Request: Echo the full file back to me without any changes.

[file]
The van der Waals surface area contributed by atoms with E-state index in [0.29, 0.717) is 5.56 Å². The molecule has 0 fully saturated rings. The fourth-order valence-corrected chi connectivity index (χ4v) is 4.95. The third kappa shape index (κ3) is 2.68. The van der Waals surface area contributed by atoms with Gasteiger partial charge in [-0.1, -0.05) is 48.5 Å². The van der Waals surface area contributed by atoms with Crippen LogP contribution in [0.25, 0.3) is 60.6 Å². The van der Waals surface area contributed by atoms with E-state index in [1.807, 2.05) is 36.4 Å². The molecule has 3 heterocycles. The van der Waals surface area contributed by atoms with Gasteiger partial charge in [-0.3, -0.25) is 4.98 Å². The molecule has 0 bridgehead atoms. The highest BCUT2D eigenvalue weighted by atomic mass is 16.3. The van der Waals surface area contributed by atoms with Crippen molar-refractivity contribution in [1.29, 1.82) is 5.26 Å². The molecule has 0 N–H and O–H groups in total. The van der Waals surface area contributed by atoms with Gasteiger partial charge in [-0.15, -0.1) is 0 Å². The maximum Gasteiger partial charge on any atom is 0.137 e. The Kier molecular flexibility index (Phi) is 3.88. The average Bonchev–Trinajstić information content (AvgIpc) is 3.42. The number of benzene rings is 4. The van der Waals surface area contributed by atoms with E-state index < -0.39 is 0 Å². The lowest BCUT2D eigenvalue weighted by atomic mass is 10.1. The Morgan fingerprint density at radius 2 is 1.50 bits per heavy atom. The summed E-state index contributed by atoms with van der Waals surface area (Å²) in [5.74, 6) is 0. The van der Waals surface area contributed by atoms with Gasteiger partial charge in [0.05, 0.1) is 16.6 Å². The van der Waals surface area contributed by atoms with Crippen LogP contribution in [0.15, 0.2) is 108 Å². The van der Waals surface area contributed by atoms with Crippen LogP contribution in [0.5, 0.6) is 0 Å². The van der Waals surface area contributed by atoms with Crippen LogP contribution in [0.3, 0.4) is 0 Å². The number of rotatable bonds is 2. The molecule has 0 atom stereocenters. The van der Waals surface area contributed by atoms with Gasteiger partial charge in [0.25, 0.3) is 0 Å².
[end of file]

The van der Waals surface area contributed by atoms with E-state index in [0.29, 0.717) is 5.56 Å². The molecule has 0 fully saturated rings. The fourth-order valence-corrected chi connectivity index (χ4v) is 4.95. The third kappa shape index (κ3) is 2.68. The van der Waals surface area contributed by atoms with Gasteiger partial charge in [-0.1, -0.05) is 48.5 Å². The van der Waals surface area contributed by atoms with Crippen LogP contribution in [0.25, 0.3) is 60.6 Å². The van der Waals surface area contributed by atoms with E-state index in [1.807, 2.05) is 36.4 Å². The molecule has 3 heterocycles. The van der Waals surface area contributed by atoms with Gasteiger partial charge in [-0.3, -0.25) is 4.98 Å². The molecule has 0 bridgehead atoms. The highest BCUT2D eigenvalue weighted by atomic mass is 16.3. The van der Waals surface area contributed by atoms with Crippen molar-refractivity contribution in [1.29, 1.82) is 5.26 Å². The molecule has 0 N–H and O–H groups in total. The van der Waals surface area contributed by atoms with Gasteiger partial charge in [-0.15, -0.1) is 0 Å². The maximum Gasteiger partial charge on any atom is 0.137 e. The Kier molecular flexibility index (Phi) is 3.88. The average Bonchev–Trinajstić information content (AvgIpc) is 3.42. The number of benzene rings is 4. The van der Waals surface area contributed by atoms with E-state index < -0.39 is 0 Å². The lowest BCUT2D eigenvalue weighted by atomic mass is 10.1. The Morgan fingerprint density at radius 2 is 1.50 bits per heavy atom. The summed E-state index contributed by atoms with van der Waals surface area (Å²) in [5.74, 6) is 0. The van der Waals surface area contributed by atoms with Gasteiger partial charge in [0.05, 0.1) is 16.6 Å². The van der Waals surface area contributed by atoms with Crippen LogP contribution in [0.15, 0.2) is 108 Å². The van der Waals surface area contributed by atoms with Crippen LogP contribution in [0.5, 0.6) is 0 Å². The van der Waals surface area contributed by atoms with Crippen LogP contribution in [0.3, 0.4) is 0 Å². The number of rotatable bonds is 2. The molecule has 0 atom stereocenters. The van der Waals surface area contributed by atoms with Gasteiger partial charge in [0.25, 0.3) is 0 Å².